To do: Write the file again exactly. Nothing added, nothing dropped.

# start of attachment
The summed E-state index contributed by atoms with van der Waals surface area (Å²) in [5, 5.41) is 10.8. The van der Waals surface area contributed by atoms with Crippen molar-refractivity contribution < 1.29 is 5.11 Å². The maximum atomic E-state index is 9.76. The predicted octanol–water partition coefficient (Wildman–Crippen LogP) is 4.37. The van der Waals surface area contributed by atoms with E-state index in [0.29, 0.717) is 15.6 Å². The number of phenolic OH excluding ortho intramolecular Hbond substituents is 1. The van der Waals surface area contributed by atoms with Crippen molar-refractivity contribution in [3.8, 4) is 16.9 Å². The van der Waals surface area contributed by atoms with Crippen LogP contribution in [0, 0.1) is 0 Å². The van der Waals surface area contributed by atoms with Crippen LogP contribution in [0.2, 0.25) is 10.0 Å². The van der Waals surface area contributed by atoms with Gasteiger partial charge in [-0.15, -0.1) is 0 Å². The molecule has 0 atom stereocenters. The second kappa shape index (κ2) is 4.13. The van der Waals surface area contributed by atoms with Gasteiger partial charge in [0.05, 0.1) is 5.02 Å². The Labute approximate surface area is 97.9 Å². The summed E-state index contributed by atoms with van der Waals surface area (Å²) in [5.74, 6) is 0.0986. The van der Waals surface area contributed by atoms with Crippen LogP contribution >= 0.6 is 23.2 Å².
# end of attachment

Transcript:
The summed E-state index contributed by atoms with van der Waals surface area (Å²) in [5, 5.41) is 10.8. The van der Waals surface area contributed by atoms with Crippen molar-refractivity contribution < 1.29 is 5.11 Å². The maximum atomic E-state index is 9.76. The predicted octanol–water partition coefficient (Wildman–Crippen LogP) is 4.37. The van der Waals surface area contributed by atoms with E-state index in [0.29, 0.717) is 15.6 Å². The number of phenolic OH excluding ortho intramolecular Hbond substituents is 1. The van der Waals surface area contributed by atoms with Crippen molar-refractivity contribution in [3.8, 4) is 16.9 Å². The van der Waals surface area contributed by atoms with Crippen LogP contribution in [0, 0.1) is 0 Å². The van der Waals surface area contributed by atoms with Crippen LogP contribution in [0.2, 0.25) is 10.0 Å². The van der Waals surface area contributed by atoms with Gasteiger partial charge in [-0.15, -0.1) is 0 Å². The molecule has 0 atom stereocenters. The second kappa shape index (κ2) is 4.13. The van der Waals surface area contributed by atoms with Gasteiger partial charge in [0.05, 0.1) is 5.02 Å². The Labute approximate surface area is 97.9 Å². The summed E-state index contributed by atoms with van der Waals surface area (Å²) in [5.74, 6) is 0.0986. The van der Waals surface area contributed by atoms with Crippen LogP contribution >= 0.6 is 23.2 Å².